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Hematopoietic Stem Cell Mobilization Is Necessary but Not Sufficient for Tolerance in Islet Transplantation.
Stocks BT, Thomas AB, Elizer SK, Zhu Y, Marshall AF, Wilson CS, Moore DJ
(2017) Diabetes 66: 127-133
MeSH Terms: Allografts, Animals, Female, Flow Cytometry, Hematopoietic Stem Cell Mobilization, Hematopoietic Stem Cell Transplantation, Islets of Langerhans Transplantation, Leukocyte Common Antigens, Mice, Mice, Inbred NOD, Osteoblasts
Show Abstract · Added November 1, 2016
Overcoming the immune response to establish durable immune tolerance in type 1 diabetes remains a substantial challenge. The ongoing effector immune response involves numerous immune cell types but is ultimately orchestrated and sustained by the hematopoietic stem cell (HSC) niche. We therefore hypothesized that tolerance induction also requires these pluripotent precursors. In this study, we determined that the tolerance-inducing agent anti-CD45RB induces HSC mobilization in nonautoimmune B6 mice but not in diabetes-prone NOD mice. Ablation of HSCs impaired tolerance to allogeneic islet transplants in B6 recipients. Mobilization of HSCs resulted in part from decreasing osteoblast expression of HSC retention factors. Furthermore, HSC mobilization required a functioning sympathetic nervous system; sympathectomy prevented HSC mobilization and completely abrogated tolerance induction. NOD HSCs were held in their niche by excess expression of CXCR4, which, when blocked, led to HSC mobilization and prolonged islet allograft survival. Overall, these findings indicate that the HSC compartment plays an underrecognized role in the establishment and maintenance of immune tolerance, and this role is disrupted in diabetes-prone NOD mice. Understanding the stem cell response to immune therapies in ongoing human clinical studies may help identify and maximize the effect of immune interventions for type 1 diabetes.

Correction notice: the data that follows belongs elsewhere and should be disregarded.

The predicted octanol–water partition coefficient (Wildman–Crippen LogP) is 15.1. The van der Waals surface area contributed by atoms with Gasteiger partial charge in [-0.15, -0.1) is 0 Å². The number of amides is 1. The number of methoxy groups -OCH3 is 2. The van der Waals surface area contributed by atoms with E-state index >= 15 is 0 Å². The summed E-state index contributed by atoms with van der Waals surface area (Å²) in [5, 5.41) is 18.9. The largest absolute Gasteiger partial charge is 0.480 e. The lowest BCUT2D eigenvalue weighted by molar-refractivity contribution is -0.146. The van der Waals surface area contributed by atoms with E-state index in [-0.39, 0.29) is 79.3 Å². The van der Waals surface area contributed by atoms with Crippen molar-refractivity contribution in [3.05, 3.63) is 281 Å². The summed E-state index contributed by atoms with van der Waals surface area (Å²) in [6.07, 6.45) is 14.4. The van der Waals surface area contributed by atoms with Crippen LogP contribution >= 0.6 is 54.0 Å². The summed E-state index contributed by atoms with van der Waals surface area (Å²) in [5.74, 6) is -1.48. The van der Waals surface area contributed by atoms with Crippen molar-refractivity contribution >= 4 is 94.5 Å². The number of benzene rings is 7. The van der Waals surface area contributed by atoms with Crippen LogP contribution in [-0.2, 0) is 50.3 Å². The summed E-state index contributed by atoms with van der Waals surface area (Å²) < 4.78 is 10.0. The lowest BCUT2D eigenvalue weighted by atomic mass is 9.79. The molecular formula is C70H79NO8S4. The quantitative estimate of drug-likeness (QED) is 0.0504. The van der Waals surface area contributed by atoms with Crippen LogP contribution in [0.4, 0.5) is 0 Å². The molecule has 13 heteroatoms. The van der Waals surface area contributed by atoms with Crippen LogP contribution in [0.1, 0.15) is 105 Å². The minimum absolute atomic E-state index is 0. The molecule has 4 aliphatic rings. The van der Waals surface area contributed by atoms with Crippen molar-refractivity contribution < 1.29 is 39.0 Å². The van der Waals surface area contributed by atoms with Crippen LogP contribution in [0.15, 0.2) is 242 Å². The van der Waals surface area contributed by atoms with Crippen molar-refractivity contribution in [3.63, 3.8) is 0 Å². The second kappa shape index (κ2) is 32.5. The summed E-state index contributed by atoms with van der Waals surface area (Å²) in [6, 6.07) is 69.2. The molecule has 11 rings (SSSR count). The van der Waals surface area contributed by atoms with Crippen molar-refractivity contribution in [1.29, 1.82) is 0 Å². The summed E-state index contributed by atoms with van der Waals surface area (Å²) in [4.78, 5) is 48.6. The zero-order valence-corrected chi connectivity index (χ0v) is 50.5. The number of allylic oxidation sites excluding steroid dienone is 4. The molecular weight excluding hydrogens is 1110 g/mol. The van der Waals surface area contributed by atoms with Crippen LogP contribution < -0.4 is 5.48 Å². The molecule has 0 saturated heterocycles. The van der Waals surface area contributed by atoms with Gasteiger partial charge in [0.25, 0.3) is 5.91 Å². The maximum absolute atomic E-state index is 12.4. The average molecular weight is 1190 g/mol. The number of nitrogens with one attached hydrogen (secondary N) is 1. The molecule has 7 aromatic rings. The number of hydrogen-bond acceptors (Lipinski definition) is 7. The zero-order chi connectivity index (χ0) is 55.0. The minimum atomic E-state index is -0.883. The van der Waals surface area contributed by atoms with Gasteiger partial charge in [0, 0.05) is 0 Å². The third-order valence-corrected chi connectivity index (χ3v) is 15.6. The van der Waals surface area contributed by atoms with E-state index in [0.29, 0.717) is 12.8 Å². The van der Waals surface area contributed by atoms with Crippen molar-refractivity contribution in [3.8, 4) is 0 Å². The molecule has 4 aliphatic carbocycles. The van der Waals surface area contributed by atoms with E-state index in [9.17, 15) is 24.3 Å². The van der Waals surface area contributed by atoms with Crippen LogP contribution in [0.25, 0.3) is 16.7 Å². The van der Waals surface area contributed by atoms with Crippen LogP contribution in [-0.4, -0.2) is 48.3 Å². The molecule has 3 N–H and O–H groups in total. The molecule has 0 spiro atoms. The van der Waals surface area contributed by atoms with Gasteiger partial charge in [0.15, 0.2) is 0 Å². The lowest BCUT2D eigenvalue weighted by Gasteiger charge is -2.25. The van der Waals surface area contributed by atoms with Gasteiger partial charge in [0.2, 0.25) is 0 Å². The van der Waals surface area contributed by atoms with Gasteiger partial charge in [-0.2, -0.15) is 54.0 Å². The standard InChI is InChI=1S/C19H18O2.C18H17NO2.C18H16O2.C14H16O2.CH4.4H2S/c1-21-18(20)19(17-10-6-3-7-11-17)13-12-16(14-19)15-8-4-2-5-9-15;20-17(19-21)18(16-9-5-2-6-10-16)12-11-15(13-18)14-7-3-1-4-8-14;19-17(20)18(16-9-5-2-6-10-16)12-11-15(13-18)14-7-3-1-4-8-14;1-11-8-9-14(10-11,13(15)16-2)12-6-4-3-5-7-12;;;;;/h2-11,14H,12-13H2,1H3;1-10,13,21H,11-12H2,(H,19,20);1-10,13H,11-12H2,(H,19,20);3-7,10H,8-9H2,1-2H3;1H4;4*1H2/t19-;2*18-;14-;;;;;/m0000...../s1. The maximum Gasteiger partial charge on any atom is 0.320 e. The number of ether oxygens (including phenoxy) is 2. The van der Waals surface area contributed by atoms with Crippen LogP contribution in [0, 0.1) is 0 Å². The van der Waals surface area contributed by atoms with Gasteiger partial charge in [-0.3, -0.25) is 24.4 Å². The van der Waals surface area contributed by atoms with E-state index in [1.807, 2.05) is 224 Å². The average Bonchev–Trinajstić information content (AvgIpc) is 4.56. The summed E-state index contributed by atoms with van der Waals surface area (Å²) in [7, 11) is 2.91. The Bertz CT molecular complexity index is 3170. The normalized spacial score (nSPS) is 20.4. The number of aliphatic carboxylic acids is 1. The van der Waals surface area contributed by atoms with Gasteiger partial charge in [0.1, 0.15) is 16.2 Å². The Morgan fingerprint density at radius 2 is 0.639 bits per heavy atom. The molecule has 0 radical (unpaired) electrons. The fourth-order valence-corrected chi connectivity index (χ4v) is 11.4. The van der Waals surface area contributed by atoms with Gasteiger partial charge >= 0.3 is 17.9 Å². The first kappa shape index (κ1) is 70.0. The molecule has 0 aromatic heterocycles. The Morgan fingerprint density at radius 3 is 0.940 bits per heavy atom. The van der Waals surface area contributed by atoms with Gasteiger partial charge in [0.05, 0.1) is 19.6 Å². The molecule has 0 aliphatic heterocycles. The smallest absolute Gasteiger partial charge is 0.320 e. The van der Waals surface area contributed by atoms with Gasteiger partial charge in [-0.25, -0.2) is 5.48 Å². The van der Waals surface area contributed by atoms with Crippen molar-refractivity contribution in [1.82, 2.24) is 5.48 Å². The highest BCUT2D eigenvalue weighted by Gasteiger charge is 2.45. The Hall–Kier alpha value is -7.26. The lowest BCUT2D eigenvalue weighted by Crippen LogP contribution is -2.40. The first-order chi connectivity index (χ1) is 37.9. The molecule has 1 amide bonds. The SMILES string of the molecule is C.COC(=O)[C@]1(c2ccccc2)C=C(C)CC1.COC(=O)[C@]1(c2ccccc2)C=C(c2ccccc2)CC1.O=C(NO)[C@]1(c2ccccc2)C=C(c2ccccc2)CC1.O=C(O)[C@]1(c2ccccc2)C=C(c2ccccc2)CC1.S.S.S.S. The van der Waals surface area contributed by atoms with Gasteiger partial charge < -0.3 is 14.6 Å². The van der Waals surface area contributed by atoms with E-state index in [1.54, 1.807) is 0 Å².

© 2017 by the American Diabetes Association.
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11 MeSH Terms
Early Th1 immunity promotes immune tolerance and may impair graft-versus-leukemia effect after allogeneic hematopoietic cell transplantation.
Engelhardt BG, Paczesny S, Jung DK, Daguindau E, Jagasia M, Savani BN, Chinratanalab W, Cornell RF, Goodman S, Greer JP, Kassim AA, Sengsayadeth S, Yoder SM, Rock MT, Crowe JE
(2016) Haematologica 101: e204-8
MeSH Terms: Adult, Aged, Allografts, Female, Graft vs Leukemia Effect, Hematopoietic Stem Cell Transplantation, Humans, Immune Tolerance, Immunity, Cellular, Leukemia, Male, Middle Aged, Th1 Cells
Added February 4, 2016
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2 Members
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13 MeSH Terms
Venous thromboembolism in hematopoietic stem cell transplant recipients.
Chaturvedi S, Neff A, Nagler A, Savani U, Mohty M, Savani BN
(2016) Bone Marrow Transplant 51: 473-8
MeSH Terms: Allografts, Graft vs Host Disease, Hematopoietic Stem Cell Transplantation, Humans, Lenalidomide, Multiple Myeloma, Postoperative Complications, Thalidomide, Venous Thromboembolism
Show Abstract · Added April 25, 2016
Venous thromboembolism (VTE) is an increasingly recognized problem in the post-hematopoietic stem cell transplantation (HSCT) setting, with a lack of high-quality evidence-based data to recommend best practices. Few patients with hematologic malignancies and even fewer post-HSCT patients were included in randomized trials of VTE prophylaxis and treatment. Prior VTE, GVHD, infections and indwelling venous catheters are risk factors for thrombosis. The increasing use of post-transplant maintenance therapy with lenalidomide in patients with multiple myeloma adds to this risk after autologous HSCT. These patients are also at high risk of bleeding complications because of prolonged thrombocytopenia and managing the competing risks of bleeding and thrombosis can be challenging. This review aims to provide a practical, clinician-focused approach to the prevention and treatment of VTE in the post-HSCT setting.
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9 MeSH Terms
Transbronchial Cryobiopsies in the Evaluation of Lung Allografts: Do the Benefits Outweigh the Risks?
Roden AC, Kern RM, Aubry MC, Jenkins SM, Yi ES, Scott JP, Maldonado F
(2016) Arch Pathol Lab Med 140: 303-11
MeSH Terms: Adult, Allografts, Biopsy, Cryopreservation, Female, Hemorrhage, Humans, Lung, Male, Middle Aged, Pulmonary Alveoli, Reproducibility of Results, Risk